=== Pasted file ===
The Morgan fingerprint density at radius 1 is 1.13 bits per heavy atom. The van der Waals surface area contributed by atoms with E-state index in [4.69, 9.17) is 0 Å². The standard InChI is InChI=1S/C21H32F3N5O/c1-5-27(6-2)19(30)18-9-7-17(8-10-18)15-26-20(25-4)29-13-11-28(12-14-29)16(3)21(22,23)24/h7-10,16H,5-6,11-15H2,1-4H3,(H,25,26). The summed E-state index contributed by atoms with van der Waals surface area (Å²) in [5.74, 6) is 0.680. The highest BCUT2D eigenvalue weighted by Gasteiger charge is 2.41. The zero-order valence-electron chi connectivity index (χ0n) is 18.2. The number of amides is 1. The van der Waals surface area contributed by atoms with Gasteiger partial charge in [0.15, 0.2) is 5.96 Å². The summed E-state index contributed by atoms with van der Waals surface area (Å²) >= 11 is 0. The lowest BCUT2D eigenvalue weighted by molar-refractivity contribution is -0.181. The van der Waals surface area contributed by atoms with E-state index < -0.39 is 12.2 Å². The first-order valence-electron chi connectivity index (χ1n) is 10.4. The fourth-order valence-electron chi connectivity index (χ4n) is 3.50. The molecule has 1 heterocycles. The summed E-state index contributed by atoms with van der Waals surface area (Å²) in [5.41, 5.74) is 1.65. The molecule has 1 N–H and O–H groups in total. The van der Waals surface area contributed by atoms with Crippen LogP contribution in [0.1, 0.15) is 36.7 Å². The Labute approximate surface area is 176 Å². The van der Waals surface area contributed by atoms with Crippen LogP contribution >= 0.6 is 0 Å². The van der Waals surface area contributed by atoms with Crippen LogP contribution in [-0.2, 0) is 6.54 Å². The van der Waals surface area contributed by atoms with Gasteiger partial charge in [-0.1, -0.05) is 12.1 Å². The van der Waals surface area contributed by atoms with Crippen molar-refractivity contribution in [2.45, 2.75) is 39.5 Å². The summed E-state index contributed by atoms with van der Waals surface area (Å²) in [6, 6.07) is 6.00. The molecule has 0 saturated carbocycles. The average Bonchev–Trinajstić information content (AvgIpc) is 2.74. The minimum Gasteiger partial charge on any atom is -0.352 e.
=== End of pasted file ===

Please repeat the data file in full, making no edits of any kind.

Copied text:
The Morgan fingerprint density at radius 1 is 1.13 bits per heavy atom. The van der Waals surface area contributed by atoms with E-state index in [4.69, 9.17) is 0 Å². The standard InChI is InChI=1S/C21H32F3N5O/c1-5-27(6-2)19(30)18-9-7-17(8-10-18)15-26-20(25-4)29-13-11-28(12-14-29)16(3)21(22,23)24/h7-10,16H,5-6,11-15H2,1-4H3,(H,25,26). The summed E-state index contributed by atoms with van der Waals surface area (Å²) in [5.74, 6) is 0.680. The highest BCUT2D eigenvalue weighted by Gasteiger charge is 2.41. The zero-order valence-electron chi connectivity index (χ0n) is 18.2. The number of amides is 1. The van der Waals surface area contributed by atoms with Gasteiger partial charge in [0.15, 0.2) is 5.96 Å². The summed E-state index contributed by atoms with van der Waals surface area (Å²) >= 11 is 0. The lowest BCUT2D eigenvalue weighted by molar-refractivity contribution is -0.181. The van der Waals surface area contributed by atoms with E-state index < -0.39 is 12.2 Å². The first-order valence-electron chi connectivity index (χ1n) is 10.4. The fourth-order valence-electron chi connectivity index (χ4n) is 3.50. The molecule has 1 heterocycles. The summed E-state index contributed by atoms with van der Waals surface area (Å²) in [5.41, 5.74) is 1.65. The molecule has 1 N–H and O–H groups in total. The van der Waals surface area contributed by atoms with Crippen LogP contribution in [0.1, 0.15) is 36.7 Å². The Labute approximate surface area is 176 Å². The van der Waals surface area contributed by atoms with Crippen LogP contribution >= 0.6 is 0 Å². The van der Waals surface area contributed by atoms with Crippen LogP contribution in [-0.2, 0) is 6.54 Å². The van der Waals surface area contributed by atoms with Gasteiger partial charge in [-0.1, -0.05) is 12.1 Å². The van der Waals surface area contributed by atoms with Crippen molar-refractivity contribution in [2.45, 2.75) is 39.5 Å². The summed E-state index contributed by atoms with van der Waals surface area (Å²) in [6, 6.07) is 6.00. The molecule has 0 saturated carbocycles. The average Bonchev–Trinajstić information content (AvgIpc) is 2.74. The minimum Gasteiger partial charge on any atom is -0.352 e.